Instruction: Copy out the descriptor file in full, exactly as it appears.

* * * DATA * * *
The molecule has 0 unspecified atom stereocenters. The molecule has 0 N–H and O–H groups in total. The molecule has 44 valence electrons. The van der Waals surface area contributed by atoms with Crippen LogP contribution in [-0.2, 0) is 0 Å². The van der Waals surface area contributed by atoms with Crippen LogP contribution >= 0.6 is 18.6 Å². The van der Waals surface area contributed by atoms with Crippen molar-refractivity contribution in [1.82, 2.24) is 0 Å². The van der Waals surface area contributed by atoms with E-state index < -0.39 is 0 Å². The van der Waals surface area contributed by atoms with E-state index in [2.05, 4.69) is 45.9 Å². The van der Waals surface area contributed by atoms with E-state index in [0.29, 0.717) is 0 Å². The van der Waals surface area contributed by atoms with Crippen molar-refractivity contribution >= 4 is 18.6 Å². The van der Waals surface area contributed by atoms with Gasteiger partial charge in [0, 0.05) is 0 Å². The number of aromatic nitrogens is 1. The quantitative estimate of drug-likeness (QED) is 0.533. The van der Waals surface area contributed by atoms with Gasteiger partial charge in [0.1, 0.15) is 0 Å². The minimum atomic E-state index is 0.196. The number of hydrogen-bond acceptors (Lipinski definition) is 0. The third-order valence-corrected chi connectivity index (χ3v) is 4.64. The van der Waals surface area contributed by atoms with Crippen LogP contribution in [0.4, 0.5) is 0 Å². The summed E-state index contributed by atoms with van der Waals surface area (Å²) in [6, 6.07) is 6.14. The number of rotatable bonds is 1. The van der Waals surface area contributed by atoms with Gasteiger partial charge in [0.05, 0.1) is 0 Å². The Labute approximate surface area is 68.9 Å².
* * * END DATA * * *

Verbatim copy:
The molecule has 0 unspecified atom stereocenters. The molecule has 0 N–H and O–H groups in total. The molecule has 44 valence electrons. The van der Waals surface area contributed by atoms with Crippen LogP contribution in [-0.2, 0) is 0 Å². The van der Waals surface area contributed by atoms with Crippen LogP contribution >= 0.6 is 18.6 Å². The van der Waals surface area contributed by atoms with Crippen molar-refractivity contribution in [1.82, 2.24) is 0 Å². The van der Waals surface area contributed by atoms with E-state index < -0.39 is 0 Å². The van der Waals surface area contributed by atoms with E-state index in [2.05, 4.69) is 45.9 Å². The van der Waals surface area contributed by atoms with E-state index in [0.29, 0.717) is 0 Å². The van der Waals surface area contributed by atoms with Crippen molar-refractivity contribution >= 4 is 18.6 Å². The van der Waals surface area contributed by atoms with Gasteiger partial charge in [0, 0.05) is 0 Å². The number of aromatic nitrogens is 1. The quantitative estimate of drug-likeness (QED) is 0.533. The van der Waals surface area contributed by atoms with Gasteiger partial charge in [0.1, 0.15) is 0 Å². The minimum atomic E-state index is 0.196. The number of hydrogen-bond acceptors (Lipinski definition) is 0. The third-order valence-corrected chi connectivity index (χ3v) is 4.64. The van der Waals surface area contributed by atoms with Crippen LogP contribution in [0.4, 0.5) is 0 Å². The summed E-state index contributed by atoms with van der Waals surface area (Å²) in [6, 6.07) is 6.14. The number of rotatable bonds is 1. The van der Waals surface area contributed by atoms with Gasteiger partial charge in [0.05, 0.1) is 0 Å². The Labute approximate surface area is 68.9 Å².